Originally Posted by Cito Pelon
I don't want to see the cliff, can't be laughed off as no big deal. Markets will crash worldwide. It's a big deal.
Markets won't crash the day after the deadline passes. I expect they will react negatively, but the detrimental effects of the tax hikes and the sequester will be gradual—and minimal if they pass a deal soon after. So really the "cliff" metaphor has always been a poor one in that sense. If bargaining drags on well past the deadline, then we reach the oh ****
What Roh/Krugman are saying, though, is that the nature of the problem posed by the "fiscal cliff" is being widely misrepresented. The main narrative seems to be "this 'cliff' is the result of putting off needed deficit reduction measures for too long, and now me must agree on a way to implement them." Hell, both parties are largely sticking somewhat close to that narrative.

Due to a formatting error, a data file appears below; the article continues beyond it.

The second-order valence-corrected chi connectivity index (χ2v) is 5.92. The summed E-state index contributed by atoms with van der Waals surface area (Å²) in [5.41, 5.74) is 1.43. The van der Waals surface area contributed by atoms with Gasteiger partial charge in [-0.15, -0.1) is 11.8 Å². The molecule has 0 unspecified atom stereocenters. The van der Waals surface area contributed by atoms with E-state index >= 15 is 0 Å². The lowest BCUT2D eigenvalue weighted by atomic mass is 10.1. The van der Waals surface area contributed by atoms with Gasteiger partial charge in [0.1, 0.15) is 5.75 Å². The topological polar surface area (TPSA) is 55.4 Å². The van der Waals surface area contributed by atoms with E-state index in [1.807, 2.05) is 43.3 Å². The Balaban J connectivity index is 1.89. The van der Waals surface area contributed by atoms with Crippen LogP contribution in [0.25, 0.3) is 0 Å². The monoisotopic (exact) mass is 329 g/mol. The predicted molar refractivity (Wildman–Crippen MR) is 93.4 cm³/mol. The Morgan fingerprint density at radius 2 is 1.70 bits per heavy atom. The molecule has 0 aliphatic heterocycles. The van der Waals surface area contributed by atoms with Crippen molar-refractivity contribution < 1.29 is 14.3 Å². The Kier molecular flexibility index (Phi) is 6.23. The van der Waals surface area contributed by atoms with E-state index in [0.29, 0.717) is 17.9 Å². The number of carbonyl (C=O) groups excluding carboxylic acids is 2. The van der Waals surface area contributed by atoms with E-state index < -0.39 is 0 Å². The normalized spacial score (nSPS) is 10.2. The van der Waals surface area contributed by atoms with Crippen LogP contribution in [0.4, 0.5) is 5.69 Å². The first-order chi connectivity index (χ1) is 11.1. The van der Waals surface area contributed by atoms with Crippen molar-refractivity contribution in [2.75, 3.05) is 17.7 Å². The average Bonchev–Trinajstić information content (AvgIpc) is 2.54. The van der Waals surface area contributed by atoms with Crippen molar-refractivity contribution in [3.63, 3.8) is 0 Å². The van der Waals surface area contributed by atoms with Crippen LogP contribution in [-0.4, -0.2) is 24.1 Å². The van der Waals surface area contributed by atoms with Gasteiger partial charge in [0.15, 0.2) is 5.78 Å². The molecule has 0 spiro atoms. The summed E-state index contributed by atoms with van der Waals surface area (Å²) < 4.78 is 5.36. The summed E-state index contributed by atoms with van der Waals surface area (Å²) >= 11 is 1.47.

They're wrong. The "cliff" really represents an austerity crisis: a sudden implementation of taxes (on everyone) and budget cuts—anti-stimulus that would wreck havoc on a very weak economy. Priorities #1-10 should be strengthening that recovery by, yes, running up further deficits and stimulating further job growth. Taking the bitter medicine of taxes and budget cuts should wait until we are in a stable economy. If we implement them now, even only in part, it will only backfire and make the long term deficits worse (see: Great Britain).
Frankly, the best thing they could do is kick the can down the road even further. But that would be politically toxic, so here we are...